I ran across this analogy recently and while it would make sense to some, actually what you have said further to me made more sense: that meaning is not a set exchange, but something more closely related to use. And this made me think about the different systems: money versus a barter system. As it was explained by Saussure, the value is not in the metal, as much as it is in the stamp that it carries; regardless of metal, the stamp dictates its placement within the system. I assume that this means more to someone who is not so mathematically challenged. To me, something more like a barter system, whose 'price' is based more upon need than on markets and a government made better sense. Otherwise, there is already a sense of detachment from the coin as opposed to the chicken. I cannot own a coin who pays rightful allegiance to its respective governing class; I can, however, own a chicken and it is mine (in that, I take care that it survives until it serves its purpose). Too, if I exchange a pair of shoes I made for a pelt that someone else made to the best of his craft, there is in this, the notion of meaning for one person being different for another (it shows the barter of meaning and so also, its use). In order for there to be meaning, there must also be ownership. Its use dictates the value, or rather my use of it. And then too, we are more familiar with those we wish to cultivate and are owner of and become a better wielder. But as is with most of my points, perhaps this one distinction is beyond the original mark.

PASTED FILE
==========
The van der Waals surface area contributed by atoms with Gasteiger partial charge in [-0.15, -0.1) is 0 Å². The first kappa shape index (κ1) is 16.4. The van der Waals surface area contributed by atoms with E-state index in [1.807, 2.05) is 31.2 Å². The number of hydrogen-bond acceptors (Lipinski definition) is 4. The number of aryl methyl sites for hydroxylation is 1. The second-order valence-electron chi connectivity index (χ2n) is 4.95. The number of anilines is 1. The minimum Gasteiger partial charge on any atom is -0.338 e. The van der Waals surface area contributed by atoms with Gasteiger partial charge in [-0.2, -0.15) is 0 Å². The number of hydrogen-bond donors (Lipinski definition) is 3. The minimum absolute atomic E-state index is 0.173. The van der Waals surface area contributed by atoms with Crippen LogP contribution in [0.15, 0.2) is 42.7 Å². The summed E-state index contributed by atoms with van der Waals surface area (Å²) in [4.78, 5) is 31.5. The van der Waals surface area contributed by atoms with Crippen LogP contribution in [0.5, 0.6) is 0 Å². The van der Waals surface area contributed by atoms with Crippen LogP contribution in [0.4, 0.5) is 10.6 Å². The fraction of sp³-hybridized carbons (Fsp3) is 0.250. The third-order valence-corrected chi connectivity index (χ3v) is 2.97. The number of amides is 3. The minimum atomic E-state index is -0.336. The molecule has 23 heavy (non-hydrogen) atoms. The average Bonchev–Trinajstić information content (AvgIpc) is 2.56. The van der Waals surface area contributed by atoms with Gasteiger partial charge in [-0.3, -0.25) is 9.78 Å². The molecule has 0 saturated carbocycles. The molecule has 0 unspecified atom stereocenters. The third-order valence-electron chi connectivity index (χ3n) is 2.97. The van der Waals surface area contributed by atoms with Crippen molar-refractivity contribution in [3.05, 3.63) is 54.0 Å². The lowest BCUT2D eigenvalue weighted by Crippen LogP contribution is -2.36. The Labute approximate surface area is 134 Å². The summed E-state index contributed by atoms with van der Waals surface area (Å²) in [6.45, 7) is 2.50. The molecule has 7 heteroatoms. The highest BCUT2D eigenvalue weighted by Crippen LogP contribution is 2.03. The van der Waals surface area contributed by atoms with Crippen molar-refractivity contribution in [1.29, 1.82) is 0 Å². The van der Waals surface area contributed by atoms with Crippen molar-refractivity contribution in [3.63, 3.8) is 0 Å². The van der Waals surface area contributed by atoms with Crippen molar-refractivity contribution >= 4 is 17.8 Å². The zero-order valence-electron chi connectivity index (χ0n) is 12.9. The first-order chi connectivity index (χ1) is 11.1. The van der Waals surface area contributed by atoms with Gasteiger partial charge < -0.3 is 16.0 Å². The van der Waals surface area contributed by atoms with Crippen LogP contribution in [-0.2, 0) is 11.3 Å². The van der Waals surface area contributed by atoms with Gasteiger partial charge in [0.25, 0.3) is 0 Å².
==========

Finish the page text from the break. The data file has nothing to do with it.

But there are different ways to go beyond, and the comment was meant to be productive of thought, like an aphorisim, so in this case going "beyond" was the point. I was thinking of the false stability, or the illusion of stability in the relationship between a coin and its value. The value of a quarter is always 25cents. That's stable. But the value of 25cents is not stable. Nor is it one thing. If you are very thirsty and the only water is in a vending machine and you are a quarter short, that 25cents has much more value than it would at other times. And it has immediately almost none if you see a water fountain as you're poounding the vending machine.Foucault notes in another book that financial transactions only take place in situations of unequal value. Until your chicken is worth less to you than my pelt, you won't bother to trade and vice versa. The two things can't ever be of equal value. Each has to be worth more than the other. All these observaions apply to language.